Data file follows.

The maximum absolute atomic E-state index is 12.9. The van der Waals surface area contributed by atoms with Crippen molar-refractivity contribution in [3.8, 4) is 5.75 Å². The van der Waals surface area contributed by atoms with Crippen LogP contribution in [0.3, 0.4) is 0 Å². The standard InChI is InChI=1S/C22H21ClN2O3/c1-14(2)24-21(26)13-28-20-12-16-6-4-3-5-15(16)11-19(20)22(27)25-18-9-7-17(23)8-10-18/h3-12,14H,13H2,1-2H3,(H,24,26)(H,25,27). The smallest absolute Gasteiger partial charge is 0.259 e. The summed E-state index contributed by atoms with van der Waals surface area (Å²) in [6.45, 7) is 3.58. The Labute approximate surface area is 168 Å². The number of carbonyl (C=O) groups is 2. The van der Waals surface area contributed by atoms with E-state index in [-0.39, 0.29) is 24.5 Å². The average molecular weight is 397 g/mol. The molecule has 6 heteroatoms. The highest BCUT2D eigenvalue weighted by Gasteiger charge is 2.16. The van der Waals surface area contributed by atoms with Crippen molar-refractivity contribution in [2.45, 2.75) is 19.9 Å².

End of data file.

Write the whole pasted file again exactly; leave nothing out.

The maximum absolute atomic E-state index is 12.9. The van der Waals surface area contributed by atoms with Crippen molar-refractivity contribution in [3.8, 4) is 5.75 Å². The van der Waals surface area contributed by atoms with Crippen LogP contribution in [0.3, 0.4) is 0 Å². The standard InChI is InChI=1S/C22H21ClN2O3/c1-14(2)24-21(26)13-28-20-12-16-6-4-3-5-15(16)11-19(20)22(27)25-18-9-7-17(23)8-10-18/h3-12,14H,13H2,1-2H3,(H,24,26)(H,25,27). The smallest absolute Gasteiger partial charge is 0.259 e. The summed E-state index contributed by atoms with van der Waals surface area (Å²) in [6.45, 7) is 3.58. The Labute approximate surface area is 168 Å². The number of carbonyl (C=O) groups is 2. The van der Waals surface area contributed by atoms with E-state index in [-0.39, 0.29) is 24.5 Å². The average molecular weight is 397 g/mol. The molecule has 6 heteroatoms. The highest BCUT2D eigenvalue weighted by Gasteiger charge is 2.16. The van der Waals surface area contributed by atoms with Crippen molar-refractivity contribution in [2.45, 2.75) is 19.9 Å².